Then a miracle occurred. About three months later, Carmen received her green card in the mail. We never understood how it happened. Was her application accidentally put in the wrong pile? Did some kind official take pity on her situation? Regardless, we felt it was an act of God. A little over a year ago, Carmen became an American citizen and celebrated her new status by inviting us to dinner. It was truly a joyous occasion.
Thank you for the opportunity to salute and thank the wonderful people who keep up our house and our yard. They enhance every day of our lives. The word "stranger" has no place here. Does a stranger have a key to your home and the code to your security system? Does a stranger enthusiastically admire your online pictures of grandchildren -- or know your dirty laundry and your occasional disagreements with your spouse?
I thank God for our helpers. And in answer to your un-posed question: Yes, we treat them well, financially and personally. They deserve no less.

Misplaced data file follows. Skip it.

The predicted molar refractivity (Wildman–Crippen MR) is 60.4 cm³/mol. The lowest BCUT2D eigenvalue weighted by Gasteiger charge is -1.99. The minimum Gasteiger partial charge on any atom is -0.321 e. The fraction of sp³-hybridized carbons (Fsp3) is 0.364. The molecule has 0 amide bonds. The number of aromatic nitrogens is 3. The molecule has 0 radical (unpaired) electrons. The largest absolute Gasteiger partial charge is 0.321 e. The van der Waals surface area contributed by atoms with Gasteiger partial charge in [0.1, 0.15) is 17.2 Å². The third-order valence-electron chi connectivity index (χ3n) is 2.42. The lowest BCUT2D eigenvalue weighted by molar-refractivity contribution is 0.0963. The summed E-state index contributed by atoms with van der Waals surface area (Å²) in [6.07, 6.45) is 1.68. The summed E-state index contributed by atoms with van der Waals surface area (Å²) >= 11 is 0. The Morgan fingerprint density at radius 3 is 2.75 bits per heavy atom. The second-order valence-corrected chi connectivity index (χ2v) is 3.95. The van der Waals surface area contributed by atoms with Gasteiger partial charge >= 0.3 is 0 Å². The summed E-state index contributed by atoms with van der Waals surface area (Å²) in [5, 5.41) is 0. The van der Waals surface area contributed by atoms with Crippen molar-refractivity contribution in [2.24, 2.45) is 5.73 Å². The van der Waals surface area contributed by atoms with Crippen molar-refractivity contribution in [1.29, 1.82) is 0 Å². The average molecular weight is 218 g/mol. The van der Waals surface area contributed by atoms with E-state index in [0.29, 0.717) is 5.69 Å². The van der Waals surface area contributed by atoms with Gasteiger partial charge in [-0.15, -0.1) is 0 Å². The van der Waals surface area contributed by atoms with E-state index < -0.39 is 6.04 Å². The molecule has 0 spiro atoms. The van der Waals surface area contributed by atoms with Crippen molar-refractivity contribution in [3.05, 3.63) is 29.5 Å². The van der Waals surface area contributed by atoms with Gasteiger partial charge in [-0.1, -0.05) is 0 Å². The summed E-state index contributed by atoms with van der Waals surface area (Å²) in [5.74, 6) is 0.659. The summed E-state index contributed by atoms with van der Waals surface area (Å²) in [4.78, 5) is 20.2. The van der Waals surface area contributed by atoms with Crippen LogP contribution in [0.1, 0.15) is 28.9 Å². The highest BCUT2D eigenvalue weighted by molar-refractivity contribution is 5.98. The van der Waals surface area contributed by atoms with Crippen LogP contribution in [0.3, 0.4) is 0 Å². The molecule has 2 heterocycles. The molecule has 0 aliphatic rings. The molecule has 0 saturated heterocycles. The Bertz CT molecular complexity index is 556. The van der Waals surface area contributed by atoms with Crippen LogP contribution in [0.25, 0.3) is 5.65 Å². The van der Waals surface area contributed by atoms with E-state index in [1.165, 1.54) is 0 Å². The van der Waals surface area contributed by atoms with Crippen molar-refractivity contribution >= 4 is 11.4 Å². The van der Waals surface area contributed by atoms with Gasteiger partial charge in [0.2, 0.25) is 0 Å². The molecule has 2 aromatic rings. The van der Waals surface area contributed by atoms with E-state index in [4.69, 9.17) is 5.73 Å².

We were fortunate to find Norma to care for our newborn son. She was a gem, a second mother to our kids and a confidant to me. We treated her well, and she stayed with us for more than 17 years. She continues to be part of our extended family, as we are to hers. It is all about mutual values and respect.
Rosa saved my marriage!
When Rosa came into our lives, my daughter was 8 or 9 at the time. My husband-to-be, Bob (still my husband, I'm glad to say), and I were trying to balance the delicate task of merging a family together and taking care of the responsibilities of daily living. There were weekly "discussions" on the cleanliness of the home and who would be responsible for said cleanliness. These "discussions" continued until nobody could ignore the green substance on our shower walls or the mutant dust bunnies.
Long story short, Bob and I sat down and determined we needed a cleaning lady or marriage counseling. We determined it was cheaper to get a cleaning lady, not to mention a lot less gut-wrenching.